Scotland’s new first minister rewards allies with cabinet appointments

Scotland’s new first minister Humza Yousaf on Wednesday unveiled his cabinet, rewarding colleagues who backed his bid to lead the Scottish National party and retaining key figures who served under his predecessor Nicola Sturgeon.

Yousaf, who billed himself as custodian of many of Sturgeon’s flagship social policies, bolstered his progressive credentials by appointing the first ever Scottish government cabinet with a majority made up of women.

After being sworn in as first minister on Wednesday, Yousaf is now seeking to rebuild the pro-independence SNP’s reputation for governing competence.

“I have committed myself to a radical, ambitious and progressive policy agenda for Scotland and I know that this team is the right one to deliver it,” he said.

But Gerry Hassan, professor of social change at Glasgow Caledonian university, said Yousaf could struggle to convince Scots that the SNP would deliver improvements in areas such as health and education after nearly 16 years in power.

“There’s going to have to be a change of tone and substance, and for them to do things that impact on people’s lives,” he added. “Turning around a big ship that’s been going off course is a big ask.”

Yousaf, who is the first Scottish first minister from an ethnic minority background, has promised to heal divisions exposed during the often bitter SNP leadership contest.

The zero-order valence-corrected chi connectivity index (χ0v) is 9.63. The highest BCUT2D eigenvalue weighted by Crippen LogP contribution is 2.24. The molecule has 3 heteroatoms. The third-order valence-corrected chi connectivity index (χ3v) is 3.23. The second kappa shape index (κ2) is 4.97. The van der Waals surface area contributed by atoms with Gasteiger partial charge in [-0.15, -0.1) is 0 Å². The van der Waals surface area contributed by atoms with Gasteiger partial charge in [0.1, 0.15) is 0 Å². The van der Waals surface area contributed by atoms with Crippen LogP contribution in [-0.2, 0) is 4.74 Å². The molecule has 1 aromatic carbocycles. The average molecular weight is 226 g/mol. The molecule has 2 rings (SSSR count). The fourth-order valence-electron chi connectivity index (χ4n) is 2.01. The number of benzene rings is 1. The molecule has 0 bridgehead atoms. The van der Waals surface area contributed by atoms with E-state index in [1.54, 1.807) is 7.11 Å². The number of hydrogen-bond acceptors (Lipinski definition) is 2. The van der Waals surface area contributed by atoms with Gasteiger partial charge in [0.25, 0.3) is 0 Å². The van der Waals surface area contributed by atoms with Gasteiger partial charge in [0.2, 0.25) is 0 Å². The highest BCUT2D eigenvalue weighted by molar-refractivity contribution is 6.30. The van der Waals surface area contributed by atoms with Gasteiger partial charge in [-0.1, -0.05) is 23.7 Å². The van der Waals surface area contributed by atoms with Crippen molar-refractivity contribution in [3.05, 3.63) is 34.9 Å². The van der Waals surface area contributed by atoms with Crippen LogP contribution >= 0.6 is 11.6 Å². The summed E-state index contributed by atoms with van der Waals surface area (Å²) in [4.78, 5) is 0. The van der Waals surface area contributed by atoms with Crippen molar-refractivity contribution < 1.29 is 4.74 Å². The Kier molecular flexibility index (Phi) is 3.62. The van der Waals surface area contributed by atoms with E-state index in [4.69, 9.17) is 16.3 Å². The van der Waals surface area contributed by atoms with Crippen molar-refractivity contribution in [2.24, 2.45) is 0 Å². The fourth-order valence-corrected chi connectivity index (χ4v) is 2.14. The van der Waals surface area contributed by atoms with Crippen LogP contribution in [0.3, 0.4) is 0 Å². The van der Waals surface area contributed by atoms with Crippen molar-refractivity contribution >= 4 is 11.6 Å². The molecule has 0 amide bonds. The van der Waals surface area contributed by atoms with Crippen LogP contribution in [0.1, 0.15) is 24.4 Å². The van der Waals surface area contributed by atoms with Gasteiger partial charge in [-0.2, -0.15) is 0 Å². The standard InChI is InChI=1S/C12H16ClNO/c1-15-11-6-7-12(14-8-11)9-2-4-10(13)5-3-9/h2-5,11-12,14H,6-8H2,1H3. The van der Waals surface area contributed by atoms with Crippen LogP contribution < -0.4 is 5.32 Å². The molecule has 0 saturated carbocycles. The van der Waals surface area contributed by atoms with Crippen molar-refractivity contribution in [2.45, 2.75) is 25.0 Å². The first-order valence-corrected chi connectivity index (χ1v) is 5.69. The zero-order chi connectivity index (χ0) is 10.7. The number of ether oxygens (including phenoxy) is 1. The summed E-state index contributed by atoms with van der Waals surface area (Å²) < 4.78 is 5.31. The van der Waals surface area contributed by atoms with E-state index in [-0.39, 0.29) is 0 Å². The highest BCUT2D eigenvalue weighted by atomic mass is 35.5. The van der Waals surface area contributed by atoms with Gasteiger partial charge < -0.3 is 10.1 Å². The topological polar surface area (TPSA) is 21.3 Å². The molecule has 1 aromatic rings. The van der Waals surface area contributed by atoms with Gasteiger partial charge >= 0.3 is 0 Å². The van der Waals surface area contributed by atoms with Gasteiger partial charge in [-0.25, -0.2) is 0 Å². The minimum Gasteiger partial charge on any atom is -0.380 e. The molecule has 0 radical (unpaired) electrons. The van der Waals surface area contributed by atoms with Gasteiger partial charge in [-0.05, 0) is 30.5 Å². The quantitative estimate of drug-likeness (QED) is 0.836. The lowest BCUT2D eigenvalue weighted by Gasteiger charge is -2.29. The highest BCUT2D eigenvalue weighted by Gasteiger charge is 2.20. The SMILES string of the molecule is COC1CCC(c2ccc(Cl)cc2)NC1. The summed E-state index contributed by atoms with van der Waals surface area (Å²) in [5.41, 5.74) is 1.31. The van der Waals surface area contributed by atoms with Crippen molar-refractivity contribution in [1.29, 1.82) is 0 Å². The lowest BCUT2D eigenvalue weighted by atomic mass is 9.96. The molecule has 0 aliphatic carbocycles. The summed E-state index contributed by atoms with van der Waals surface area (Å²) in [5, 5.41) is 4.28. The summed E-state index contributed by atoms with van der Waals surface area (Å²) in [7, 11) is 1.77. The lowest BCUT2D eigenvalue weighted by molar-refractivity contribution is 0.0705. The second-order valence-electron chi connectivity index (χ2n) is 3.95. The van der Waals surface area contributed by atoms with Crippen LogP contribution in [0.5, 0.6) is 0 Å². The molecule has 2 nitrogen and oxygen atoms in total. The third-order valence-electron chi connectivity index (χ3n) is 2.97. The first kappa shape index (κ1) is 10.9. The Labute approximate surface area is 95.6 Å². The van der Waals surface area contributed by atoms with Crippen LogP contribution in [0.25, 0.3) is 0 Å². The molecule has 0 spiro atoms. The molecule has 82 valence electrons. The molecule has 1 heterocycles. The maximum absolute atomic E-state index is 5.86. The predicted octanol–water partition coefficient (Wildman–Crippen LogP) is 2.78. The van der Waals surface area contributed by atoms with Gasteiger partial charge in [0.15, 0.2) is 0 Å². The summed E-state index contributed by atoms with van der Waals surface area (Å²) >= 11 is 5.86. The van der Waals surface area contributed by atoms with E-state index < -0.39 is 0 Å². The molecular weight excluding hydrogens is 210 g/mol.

Humza Yousaf takes the oath as he is sworn in as first minister of Scotland at the Court of Session in Edinburgh © Jane Barlow/PA

His main rival in the race, former finance secretary Kate Forbes, strongly criticised Yousaf’s record in government.

While Forbes said she backs Yousaf and his new cabinet, she refused his offer to serve in a more junior position as rural affairs secretary.

Yousaf on Wednesday appointed Shona Robison, a close friend and ally of Sturgeon, as finance secretary, having previously nominated her to be deputy first minister.

Màiri McAllan, the former environment minister and a rising star in the SNP, was promoted to be secretary for net zero. Six of the 10 cabinet portfolios went to women.

Yousaf promoted Neil Gray, the former culture minister and his campaign manager in the SNP leadership contest, to cabinet secretary for the wellbeing economy.

The role of health secretary, previously held by Yousaf, was taken by Michael Matheson.

Angus Robertson, who served under Sturgeon as constitution secretary, retains the same post in Yousaf’s cabinet.

In what is likely to be seen as a blow to attempts to repair strained ties with Scotland’s corporate sector during Sturgeon’s time in power, Ivan McKee, the business minister and an early Forbes supporter, left the government after being offered a post with fewer responsibilities.

McKee was one of the few ministers in Sturgeon‘s government seen to be pro-business.

But David Lonsdale, director of the Scottish Retail Consortium, a business lobby group, said it welcomed the appointments of Robison and Gray, which he said came “at a pivotal moment” for Scotland’s economy.

Jackie Baillie, Scottish Labour’s deputy leader, accused Yousaf of rewarding loyalty over talent.

“The first minister promised to bring the country together, but he can’t even bring his own party together,” she added.

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